"Riveting and exquisitely crafted." Kirkus Reviews (starred review)
In Just Kids, Patti Smith’s first book of prose, the legendary American artist offers a never-before-seen glimpse of her remarkable relationship with photographer Robert Mapplethorpe in the epochal days of New York City and the Chelsea Hotel in the late sixties and seventies. An honest and moving story of youth and friendship, Smith brings the same unique, lyrical quality to Just Kids as she has to the rest of her formidable body of work — from her influential 1975 album Horses to her visual art and poetry.
Smith's evocative, honest, and moving coming-of-age story reveals her extraordinary relationship with artist Robert Mapplethorpe. Part romance, part elegy, Just Kids is about friendship in the truest sense, and the artist's calling.
Before she was a world-renowned singer-songwriter and dubbed "The Godmother of Punk," Patti Smith was a struggling poet posing for the lens of photographer Judy Linn. In intimate portraits of an artist as a young woman, Linn captures Smith at her most vulnerable, as a raw performer on the verge of becoming an iconic artist. Linn's photographs offer a fascinating document of Smith's maturation into one of the most influential women of her generation while also spotlighting her close relationships with other artists, including Robert Mapplethorpe and Sam Shepard. This book captures a moment lost in time, when a poet experimenting with music crossed paths with a young artist experimenting with photography. A must-have for anyone interested in the evolution of an artist, Patti Smith 1969-1976 showcases the collaboration between Smith and Linn that rewrote the definition of what it means to be a woman and an artist.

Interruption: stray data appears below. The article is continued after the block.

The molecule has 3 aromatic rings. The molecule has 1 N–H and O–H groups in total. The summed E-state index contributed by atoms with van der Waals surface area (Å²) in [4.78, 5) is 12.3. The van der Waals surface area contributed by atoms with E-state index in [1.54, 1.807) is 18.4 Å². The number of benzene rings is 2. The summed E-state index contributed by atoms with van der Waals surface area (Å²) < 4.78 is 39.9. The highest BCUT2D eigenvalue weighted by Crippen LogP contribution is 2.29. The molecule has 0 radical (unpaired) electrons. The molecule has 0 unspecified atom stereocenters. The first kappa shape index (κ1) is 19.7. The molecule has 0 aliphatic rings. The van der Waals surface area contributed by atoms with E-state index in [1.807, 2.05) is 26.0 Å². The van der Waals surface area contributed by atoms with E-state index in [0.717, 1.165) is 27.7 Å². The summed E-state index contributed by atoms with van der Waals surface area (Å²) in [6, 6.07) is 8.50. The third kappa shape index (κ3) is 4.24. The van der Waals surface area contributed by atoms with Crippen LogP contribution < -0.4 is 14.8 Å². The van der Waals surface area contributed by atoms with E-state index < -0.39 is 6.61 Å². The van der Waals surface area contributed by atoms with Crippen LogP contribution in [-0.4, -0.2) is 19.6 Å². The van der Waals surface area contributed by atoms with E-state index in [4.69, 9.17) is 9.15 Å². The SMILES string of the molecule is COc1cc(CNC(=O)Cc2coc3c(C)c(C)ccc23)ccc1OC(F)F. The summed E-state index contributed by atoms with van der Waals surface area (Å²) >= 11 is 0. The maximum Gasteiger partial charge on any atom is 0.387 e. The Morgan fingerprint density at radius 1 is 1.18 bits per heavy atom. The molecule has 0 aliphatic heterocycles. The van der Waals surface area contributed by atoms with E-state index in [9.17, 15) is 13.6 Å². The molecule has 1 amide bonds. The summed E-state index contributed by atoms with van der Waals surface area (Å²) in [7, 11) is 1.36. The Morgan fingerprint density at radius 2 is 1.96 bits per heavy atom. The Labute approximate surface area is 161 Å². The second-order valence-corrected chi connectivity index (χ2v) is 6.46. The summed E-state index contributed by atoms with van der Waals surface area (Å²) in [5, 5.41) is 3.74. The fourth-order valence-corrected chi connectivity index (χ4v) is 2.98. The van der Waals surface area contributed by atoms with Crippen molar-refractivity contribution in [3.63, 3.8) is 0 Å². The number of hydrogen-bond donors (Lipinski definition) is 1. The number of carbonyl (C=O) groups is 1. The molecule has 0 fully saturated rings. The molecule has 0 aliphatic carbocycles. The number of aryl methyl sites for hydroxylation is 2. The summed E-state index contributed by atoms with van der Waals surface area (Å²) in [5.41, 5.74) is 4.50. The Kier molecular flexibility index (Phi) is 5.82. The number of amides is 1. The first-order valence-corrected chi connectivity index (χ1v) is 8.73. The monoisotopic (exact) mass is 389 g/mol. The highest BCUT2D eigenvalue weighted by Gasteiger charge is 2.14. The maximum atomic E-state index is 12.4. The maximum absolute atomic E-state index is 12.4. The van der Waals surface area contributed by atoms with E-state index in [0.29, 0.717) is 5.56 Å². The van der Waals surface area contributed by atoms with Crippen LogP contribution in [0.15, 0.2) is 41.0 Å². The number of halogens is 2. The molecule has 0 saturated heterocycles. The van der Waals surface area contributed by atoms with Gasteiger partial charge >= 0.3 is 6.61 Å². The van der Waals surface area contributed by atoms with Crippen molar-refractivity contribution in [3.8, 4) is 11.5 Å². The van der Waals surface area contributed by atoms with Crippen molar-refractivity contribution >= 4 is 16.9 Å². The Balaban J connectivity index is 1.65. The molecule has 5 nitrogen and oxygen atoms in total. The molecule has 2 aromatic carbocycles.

About the Author
Patti Smith is a writer, artist, and performer. Her seminal album Horses was followed by nine releases, including Radio Ethiopia; Easter; Dream of Life; Gone Again; and Trampin'. Her artwork was first exhibited at Gotham Book Mart in 1973, and she has been associated with the Robert Miller Gallery since 1978. Strange Messenger, a retrospective of three hundred works, made its debut at the Andy Warhol Museum in Pittsburgh and has been exhibited worldwide.